Pruning. You stand in front of the shrub, shaking hands clutching the
shears. Where to start? What if I clip off too much? Maybe I'll just
Actually, pruning doesn't have to be scary. Unless you are severely
brutal, like the arboreal version of a slasher movie villain, you are
unlikely to do irreparable damage.
QUESTION: "I planted about 8 Knockout roses last spring. They did
nicely through the summer and fall. What do I need to do to get them
ready for another good year?" - Bob B.
ANSWER: This is a good time of year to prune those roses. Clip out all
dead, broken and damaged branches, and those that are crossing, and
touching. Once that is accomplished, you can decide if you want to
take any off the top as this is when you can shape your rose shrubs.
If you want to apply any fertilizer to them, this would also be the
time. I should say that, better than fertilizer, you can put a fresh
supply of aged compost around the base of each one (leaving a well
area at the base of the plant so that the trunk doesn't touch the
They don't require deadheading, but I always clip the tops of the
plants back around the latter part of July. They flush out beautifully
for the last part of summer and early fall. Enjoy those beautiful
QUESTION: "We planted Sunburst Honeylocust trees 2 and 3 years ago.
They have had very rapid growth this season. The problem is this. The
new growth is growing so fast that it is getting a weeping form with
branches weeping too low to the ground. If I remove the entire branch
it will really become top heavy. Even the top branches of the leader
steam are weeping - a lot.
"From what I have read, I don't want to tip the tree branches, but how
do I trim the top heavy weeping from a young Honeylocust without
completely removing the branch? There aren't that many branches on the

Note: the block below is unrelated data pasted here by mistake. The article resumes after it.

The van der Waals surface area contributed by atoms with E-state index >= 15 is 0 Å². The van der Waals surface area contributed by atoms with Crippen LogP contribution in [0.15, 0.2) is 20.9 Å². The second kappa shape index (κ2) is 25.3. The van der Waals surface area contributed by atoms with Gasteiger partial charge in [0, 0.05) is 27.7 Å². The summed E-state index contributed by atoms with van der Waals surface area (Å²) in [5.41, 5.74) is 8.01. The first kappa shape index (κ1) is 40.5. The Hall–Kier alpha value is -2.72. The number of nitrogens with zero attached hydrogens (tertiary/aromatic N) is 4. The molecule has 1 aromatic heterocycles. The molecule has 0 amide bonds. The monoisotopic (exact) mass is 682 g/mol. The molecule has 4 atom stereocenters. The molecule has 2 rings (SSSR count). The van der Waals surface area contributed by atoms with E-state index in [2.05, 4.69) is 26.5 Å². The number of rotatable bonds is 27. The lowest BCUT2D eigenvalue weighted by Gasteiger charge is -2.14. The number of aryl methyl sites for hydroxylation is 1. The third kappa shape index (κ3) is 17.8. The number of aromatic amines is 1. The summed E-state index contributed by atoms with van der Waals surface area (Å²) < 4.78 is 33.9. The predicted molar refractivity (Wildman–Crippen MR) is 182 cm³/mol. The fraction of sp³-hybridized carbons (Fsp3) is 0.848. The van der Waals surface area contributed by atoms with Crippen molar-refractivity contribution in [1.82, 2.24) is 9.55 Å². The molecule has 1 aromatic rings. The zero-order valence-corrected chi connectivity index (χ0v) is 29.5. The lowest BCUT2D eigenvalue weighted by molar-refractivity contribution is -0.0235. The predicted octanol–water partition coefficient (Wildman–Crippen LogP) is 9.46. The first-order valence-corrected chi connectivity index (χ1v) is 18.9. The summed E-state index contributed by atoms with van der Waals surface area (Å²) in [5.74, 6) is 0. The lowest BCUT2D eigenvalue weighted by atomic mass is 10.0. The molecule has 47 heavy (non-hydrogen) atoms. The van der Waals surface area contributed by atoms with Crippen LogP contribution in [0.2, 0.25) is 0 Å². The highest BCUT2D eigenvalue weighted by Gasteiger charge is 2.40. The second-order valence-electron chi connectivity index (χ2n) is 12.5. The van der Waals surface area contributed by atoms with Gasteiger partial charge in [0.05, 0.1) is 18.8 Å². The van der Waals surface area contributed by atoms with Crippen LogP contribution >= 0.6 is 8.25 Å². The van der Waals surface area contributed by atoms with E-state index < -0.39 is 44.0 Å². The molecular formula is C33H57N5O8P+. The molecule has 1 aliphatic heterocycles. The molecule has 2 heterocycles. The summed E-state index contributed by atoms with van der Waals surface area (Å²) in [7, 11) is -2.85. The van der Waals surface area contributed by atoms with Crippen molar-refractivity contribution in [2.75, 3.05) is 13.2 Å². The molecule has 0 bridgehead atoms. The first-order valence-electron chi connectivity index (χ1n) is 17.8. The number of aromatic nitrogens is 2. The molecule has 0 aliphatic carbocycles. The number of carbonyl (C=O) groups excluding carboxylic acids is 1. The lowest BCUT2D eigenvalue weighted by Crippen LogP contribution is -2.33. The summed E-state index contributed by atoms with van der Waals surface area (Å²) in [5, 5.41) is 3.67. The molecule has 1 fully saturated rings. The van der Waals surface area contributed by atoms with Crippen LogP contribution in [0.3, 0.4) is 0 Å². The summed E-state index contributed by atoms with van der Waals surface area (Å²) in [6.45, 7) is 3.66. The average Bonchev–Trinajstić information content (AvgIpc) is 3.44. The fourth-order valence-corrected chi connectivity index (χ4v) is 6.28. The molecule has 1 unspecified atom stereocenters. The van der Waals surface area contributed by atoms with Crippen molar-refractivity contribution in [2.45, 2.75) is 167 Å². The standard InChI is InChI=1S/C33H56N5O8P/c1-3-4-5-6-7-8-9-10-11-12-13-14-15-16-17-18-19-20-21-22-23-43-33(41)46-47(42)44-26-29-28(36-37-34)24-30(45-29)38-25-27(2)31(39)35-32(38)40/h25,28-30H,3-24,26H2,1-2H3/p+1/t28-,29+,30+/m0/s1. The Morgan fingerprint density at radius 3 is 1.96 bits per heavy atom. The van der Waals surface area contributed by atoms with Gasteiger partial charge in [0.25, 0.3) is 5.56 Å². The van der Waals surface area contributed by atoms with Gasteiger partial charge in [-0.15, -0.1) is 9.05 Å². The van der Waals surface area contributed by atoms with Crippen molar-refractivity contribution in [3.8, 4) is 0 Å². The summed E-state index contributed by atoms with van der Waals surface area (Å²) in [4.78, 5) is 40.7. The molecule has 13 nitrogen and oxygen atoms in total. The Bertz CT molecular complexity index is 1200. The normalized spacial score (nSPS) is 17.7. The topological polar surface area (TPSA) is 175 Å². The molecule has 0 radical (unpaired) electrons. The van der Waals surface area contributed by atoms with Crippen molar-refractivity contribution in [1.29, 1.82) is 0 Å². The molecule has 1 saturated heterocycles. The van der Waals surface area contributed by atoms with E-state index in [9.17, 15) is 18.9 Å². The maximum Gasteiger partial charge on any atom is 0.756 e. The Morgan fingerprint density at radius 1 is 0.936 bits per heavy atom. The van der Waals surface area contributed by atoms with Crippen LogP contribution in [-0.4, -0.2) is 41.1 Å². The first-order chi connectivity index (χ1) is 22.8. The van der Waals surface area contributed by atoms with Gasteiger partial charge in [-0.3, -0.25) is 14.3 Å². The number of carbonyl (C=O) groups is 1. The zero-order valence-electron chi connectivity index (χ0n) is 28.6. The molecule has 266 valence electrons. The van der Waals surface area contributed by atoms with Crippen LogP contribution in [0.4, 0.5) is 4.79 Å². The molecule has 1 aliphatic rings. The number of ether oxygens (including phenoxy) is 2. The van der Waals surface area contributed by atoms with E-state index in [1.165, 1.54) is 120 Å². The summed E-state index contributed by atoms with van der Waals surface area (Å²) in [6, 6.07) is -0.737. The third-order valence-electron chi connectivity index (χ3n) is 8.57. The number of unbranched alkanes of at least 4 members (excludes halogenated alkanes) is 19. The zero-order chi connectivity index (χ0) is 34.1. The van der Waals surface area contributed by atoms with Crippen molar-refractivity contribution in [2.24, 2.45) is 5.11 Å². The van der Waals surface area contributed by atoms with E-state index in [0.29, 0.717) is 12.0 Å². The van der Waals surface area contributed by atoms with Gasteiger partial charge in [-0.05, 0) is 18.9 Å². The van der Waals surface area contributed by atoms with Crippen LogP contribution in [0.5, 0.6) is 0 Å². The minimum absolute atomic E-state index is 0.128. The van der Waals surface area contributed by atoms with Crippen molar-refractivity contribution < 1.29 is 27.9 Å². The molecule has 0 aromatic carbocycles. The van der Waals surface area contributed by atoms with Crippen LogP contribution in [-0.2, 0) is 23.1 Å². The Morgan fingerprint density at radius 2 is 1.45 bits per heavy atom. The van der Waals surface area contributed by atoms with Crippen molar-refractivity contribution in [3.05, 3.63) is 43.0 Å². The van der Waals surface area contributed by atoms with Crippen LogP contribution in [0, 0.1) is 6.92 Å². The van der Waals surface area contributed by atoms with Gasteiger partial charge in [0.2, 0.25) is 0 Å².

tree so I don't really want to remove any. They are all weeping but
the lowest and the highest are the most bothersome. It appears that
the new young growth is so soft it cannot support its own length. What
do I do? I'm afraid they won't make it through the winter without
substantial breakage if I leave them the way they are." -- Alysia
ANSWER: This one should be fairly simple. When removing the lower
branches just remember the fewer branches for growth, the more energy
will go into what is left. If the lower branches need to be removed
because of the need to mow under the tree or just for esthetics I
would simply go ahead and remove them.
The top leader is the only one to be concerned with, but again, not
that much! You can take a ladder if necessary, go to the top part of
the tree and snip back right above the bud where you will top the
tree. The following season, it will create another top leader but by
doing this you will cause it to do more branching down below. This is
more desirable in the overall appearance and strength of the tree.
Side branches can be trimmed the same way back to where it is not
weeping. Trimming will make it a more desirable tree.
QUESTION: "Our hostas have holes in their leaves! They appear to be
eaten by a bug. Any recommendations on what we should do?" -- Pat
Smith ANSWER: From what you tell me, an educated guess would be that
the culprits are the common garden variety of slugs. We also have
them. You can find molluscicides at many garden centers, but a popular
home remedy is a bowl of beer. Slugs are attracted to the beer, get in
the bowl and drown. Use a container that slugs would find easy to
The Plant Man is here to help. Send your questions about trees, shrubs
and landscaping to firstname.lastname@example.org and for resources and
additional information, or to subscribe to Steve's free e-mailed
newsletter, visit www.landsteward.org